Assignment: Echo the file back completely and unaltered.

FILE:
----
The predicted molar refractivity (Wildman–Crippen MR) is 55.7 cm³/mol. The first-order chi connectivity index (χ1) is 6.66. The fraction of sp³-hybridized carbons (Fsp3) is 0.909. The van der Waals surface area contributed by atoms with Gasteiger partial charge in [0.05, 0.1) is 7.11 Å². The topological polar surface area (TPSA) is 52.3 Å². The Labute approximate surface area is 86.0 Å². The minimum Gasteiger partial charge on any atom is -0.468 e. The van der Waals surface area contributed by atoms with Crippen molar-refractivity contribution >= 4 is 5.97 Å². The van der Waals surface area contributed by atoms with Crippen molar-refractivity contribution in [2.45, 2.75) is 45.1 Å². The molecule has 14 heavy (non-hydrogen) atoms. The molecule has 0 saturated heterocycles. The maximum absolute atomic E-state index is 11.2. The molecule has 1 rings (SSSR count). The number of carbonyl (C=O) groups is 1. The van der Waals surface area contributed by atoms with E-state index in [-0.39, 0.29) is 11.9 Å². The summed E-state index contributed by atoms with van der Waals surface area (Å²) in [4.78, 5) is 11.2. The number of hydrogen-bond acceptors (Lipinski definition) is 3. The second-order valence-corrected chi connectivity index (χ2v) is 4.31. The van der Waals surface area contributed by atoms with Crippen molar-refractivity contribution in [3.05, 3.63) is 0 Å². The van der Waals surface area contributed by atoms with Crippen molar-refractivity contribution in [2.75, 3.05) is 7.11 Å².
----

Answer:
The predicted molar refractivity (Wildman–Crippen MR) is 55.7 cm³/mol. The first-order chi connectivity index (χ1) is 6.66. The fraction of sp³-hybridized carbons (Fsp3) is 0.909. The van der Waals surface area contributed by atoms with Gasteiger partial charge in [0.05, 0.1) is 7.11 Å². The topological polar surface area (TPSA) is 52.3 Å². The Labute approximate surface area is 86.0 Å². The minimum Gasteiger partial charge on any atom is -0.468 e. The van der Waals surface area contributed by atoms with Crippen molar-refractivity contribution >= 4 is 5.97 Å². The van der Waals surface area contributed by atoms with Crippen molar-refractivity contribution in [2.45, 2.75) is 45.1 Å². The molecule has 14 heavy (non-hydrogen) atoms. The molecule has 0 saturated heterocycles. The maximum absolute atomic E-state index is 11.2. The molecule has 1 rings (SSSR count). The number of carbonyl (C=O) groups is 1. The van der Waals surface area contributed by atoms with E-state index in [-0.39, 0.29) is 11.9 Å². The summed E-state index contributed by atoms with van der Waals surface area (Å²) in [4.78, 5) is 11.2. The number of hydrogen-bond acceptors (Lipinski definition) is 3. The second-order valence-corrected chi connectivity index (χ2v) is 4.31. The van der Waals surface area contributed by atoms with Crippen molar-refractivity contribution in [3.05, 3.63) is 0 Å². The van der Waals surface area contributed by atoms with Crippen molar-refractivity contribution in [2.75, 3.05) is 7.11 Å².